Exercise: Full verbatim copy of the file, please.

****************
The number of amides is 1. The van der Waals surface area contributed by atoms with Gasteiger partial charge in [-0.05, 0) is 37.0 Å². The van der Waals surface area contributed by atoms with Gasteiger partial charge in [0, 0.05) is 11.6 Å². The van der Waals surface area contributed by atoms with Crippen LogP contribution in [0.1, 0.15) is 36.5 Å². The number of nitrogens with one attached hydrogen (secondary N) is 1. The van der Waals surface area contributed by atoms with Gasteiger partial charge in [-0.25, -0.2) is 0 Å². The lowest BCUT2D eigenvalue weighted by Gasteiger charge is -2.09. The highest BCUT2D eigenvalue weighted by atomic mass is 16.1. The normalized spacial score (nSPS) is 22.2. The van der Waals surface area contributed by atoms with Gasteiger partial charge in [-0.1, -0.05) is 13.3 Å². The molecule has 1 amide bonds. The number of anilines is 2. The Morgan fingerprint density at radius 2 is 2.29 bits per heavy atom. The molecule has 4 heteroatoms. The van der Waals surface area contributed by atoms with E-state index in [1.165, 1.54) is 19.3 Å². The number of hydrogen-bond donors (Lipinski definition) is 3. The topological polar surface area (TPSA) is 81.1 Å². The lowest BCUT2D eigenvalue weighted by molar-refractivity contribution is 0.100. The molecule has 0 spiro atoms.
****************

The number of amides is 1. The van der Waals surface area contributed by atoms with Gasteiger partial charge in [-0.05, 0) is 37.0 Å². The van der Waals surface area contributed by atoms with Gasteiger partial charge in [0, 0.05) is 11.6 Å². The van der Waals surface area contributed by atoms with Crippen LogP contribution in [0.1, 0.15) is 36.5 Å². The number of nitrogens with one attached hydrogen (secondary N) is 1. The van der Waals surface area contributed by atoms with Gasteiger partial charge in [-0.25, -0.2) is 0 Å². The lowest BCUT2D eigenvalue weighted by Gasteiger charge is -2.09. The highest BCUT2D eigenvalue weighted by atomic mass is 16.1. The normalized spacial score (nSPS) is 22.2. The van der Waals surface area contributed by atoms with Gasteiger partial charge in [-0.1, -0.05) is 13.3 Å². The molecule has 1 amide bonds. The number of anilines is 2. The Morgan fingerprint density at radius 2 is 2.29 bits per heavy atom. The molecule has 4 heteroatoms. The van der Waals surface area contributed by atoms with E-state index in [1.165, 1.54) is 19.3 Å². The number of hydrogen-bond donors (Lipinski definition) is 3. The topological polar surface area (TPSA) is 81.1 Å². The lowest BCUT2D eigenvalue weighted by molar-refractivity contribution is 0.100. The molecule has 0 spiro atoms.